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Fire raged through a Roma camp in Marseille on Sunday, just days after a blaze in a Paris area Roma camp killed an eight-year-old girl.
No one was hurt in the fire on Sunday morning, but all 15 makeshift homes near the Marseille port were completely destroyed, said the local fire brigade in a statement.
"Preliminary investigations suggest the fire was started accidentally," a judicial source told AFP.
Around 45 people who were in the camp will now be housed by authorities in a hotel for the next week, but their future is in doubt since the local government was on the verge of evicting them.
The incident came on the same day as 500 people gathered to pay tribute to eight-year-old Melisa, a Bulgarian Roma girl who was killed in a fire in a Roma camp in the Paris suburb of Bobigny on Wednesday.
One of her neighbours, Ahmed, described conditions in the camp as "terrible".
"We don't even have running water. This is what we want and ask for," he told AFP.
Five years ago, a seven-year-old Romanian boy, Diego, died in similar circumstances in Bobigny.
"The death of a child must not leave anyone indifferent. We must mobilise to say enough is enough. Everyone must be allowed to live in decent housing," said a tearful Veronique Decker, headmistress of the Marie Curie primary school that Melisa attended.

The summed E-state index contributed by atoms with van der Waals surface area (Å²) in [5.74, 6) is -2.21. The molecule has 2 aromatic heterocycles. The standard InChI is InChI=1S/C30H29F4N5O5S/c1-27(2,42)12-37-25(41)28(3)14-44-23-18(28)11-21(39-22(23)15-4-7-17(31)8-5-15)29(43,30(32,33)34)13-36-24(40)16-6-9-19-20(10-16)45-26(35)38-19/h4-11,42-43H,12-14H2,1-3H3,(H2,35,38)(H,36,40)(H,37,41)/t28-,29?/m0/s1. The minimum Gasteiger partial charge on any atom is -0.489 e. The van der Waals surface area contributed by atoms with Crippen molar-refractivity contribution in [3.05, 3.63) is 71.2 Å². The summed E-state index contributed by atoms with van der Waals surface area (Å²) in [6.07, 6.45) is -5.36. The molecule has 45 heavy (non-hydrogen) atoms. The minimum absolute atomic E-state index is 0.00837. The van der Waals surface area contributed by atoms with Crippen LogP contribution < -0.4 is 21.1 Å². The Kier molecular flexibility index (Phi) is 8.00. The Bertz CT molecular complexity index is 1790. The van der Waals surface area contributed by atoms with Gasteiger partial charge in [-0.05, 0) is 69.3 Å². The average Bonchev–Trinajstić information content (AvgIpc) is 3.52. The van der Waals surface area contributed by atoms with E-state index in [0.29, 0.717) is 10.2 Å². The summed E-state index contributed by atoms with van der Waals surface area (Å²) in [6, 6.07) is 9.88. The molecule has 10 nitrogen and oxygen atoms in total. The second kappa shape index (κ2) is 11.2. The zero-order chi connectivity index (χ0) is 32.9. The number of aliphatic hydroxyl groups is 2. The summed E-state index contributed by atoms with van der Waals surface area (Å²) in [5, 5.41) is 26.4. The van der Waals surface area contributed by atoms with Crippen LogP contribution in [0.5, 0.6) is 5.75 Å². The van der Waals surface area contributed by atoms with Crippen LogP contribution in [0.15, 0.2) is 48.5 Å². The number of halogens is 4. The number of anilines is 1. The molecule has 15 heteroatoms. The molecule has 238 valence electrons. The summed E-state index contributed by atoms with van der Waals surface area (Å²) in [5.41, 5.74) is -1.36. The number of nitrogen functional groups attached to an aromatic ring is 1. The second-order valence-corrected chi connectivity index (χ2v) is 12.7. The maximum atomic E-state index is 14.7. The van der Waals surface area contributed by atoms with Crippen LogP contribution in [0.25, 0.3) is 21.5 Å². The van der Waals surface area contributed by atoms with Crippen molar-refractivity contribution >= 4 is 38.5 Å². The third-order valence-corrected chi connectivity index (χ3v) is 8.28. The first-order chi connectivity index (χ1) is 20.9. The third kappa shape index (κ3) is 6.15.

She led a silent procession through the town, with a banner reading: "We will remember you, Melisa".
"It is vital that we eradicate slums in a country as rich as ours. This must never happen again," said Bobigny mayor Catherine Peyge.
France has faced mounting criticism over its treatment of the Roma minority, having evicted a record 19,380 members of the community from camps in 2013.
The issue gained international attention and sparked protests after a 15-year-old Roma girl was taken by authorities during a school trip in October and deported along with her family to Kosovo.
The camp in Marseille was being targeted for eviction before being destroyed by fire on Sunday.
Local authorities said the site, which lies above a train track on land owned by the French national railway, was a health and safety risk.
"The council calls for expulsions, but offers nothing to help those who are being evicted," Jean-Paul Kopp, president of a gypsy rights organisation, told AFP.
"It is not for the local council to provide land," said Roland Blum, the first deputy of Marseille, in response. "For a start, we do not have any, and secondly, that will lead to an additional influx of Roma."